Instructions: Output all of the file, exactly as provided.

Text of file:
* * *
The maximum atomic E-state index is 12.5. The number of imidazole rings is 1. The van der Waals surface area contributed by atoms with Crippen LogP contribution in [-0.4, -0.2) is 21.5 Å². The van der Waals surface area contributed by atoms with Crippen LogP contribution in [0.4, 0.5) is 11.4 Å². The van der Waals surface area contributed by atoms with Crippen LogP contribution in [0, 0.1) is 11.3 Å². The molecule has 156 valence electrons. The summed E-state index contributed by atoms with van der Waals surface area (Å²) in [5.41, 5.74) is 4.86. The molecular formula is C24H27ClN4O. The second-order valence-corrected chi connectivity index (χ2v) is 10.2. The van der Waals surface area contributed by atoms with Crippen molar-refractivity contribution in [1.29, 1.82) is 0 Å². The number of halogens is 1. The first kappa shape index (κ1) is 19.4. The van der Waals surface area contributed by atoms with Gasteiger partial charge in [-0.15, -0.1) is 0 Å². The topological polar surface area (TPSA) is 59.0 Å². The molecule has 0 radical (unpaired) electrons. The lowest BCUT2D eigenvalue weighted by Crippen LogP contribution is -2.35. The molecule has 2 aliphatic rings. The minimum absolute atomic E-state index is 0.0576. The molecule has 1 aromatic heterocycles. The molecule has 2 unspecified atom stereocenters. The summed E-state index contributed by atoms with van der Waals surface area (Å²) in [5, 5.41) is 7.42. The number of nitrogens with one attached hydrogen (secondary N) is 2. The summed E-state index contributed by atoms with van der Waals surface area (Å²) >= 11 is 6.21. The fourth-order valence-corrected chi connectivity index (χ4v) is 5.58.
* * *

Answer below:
The maximum atomic E-state index is 12.5. The number of imidazole rings is 1. The van der Waals surface area contributed by atoms with Crippen LogP contribution in [-0.4, -0.2) is 21.5 Å². The van der Waals surface area contributed by atoms with Crippen LogP contribution in [0.4, 0.5) is 11.4 Å². The van der Waals surface area contributed by atoms with Crippen LogP contribution in [0, 0.1) is 11.3 Å². The molecule has 156 valence electrons. The summed E-state index contributed by atoms with van der Waals surface area (Å²) in [5.41, 5.74) is 4.86. The molecular formula is C24H27ClN4O. The second-order valence-corrected chi connectivity index (χ2v) is 10.2. The van der Waals surface area contributed by atoms with Crippen molar-refractivity contribution in [1.29, 1.82) is 0 Å². The number of halogens is 1. The first kappa shape index (κ1) is 19.4. The van der Waals surface area contributed by atoms with Gasteiger partial charge in [-0.15, -0.1) is 0 Å². The topological polar surface area (TPSA) is 59.0 Å². The molecule has 0 radical (unpaired) electrons. The lowest BCUT2D eigenvalue weighted by Crippen LogP contribution is -2.35. The molecule has 2 aliphatic rings. The minimum absolute atomic E-state index is 0.0576. The molecule has 1 aromatic heterocycles. The molecule has 2 unspecified atom stereocenters. The summed E-state index contributed by atoms with van der Waals surface area (Å²) in [5, 5.41) is 7.42. The number of nitrogens with one attached hydrogen (secondary N) is 2. The summed E-state index contributed by atoms with van der Waals surface area (Å²) >= 11 is 6.21. The fourth-order valence-corrected chi connectivity index (χ4v) is 5.58.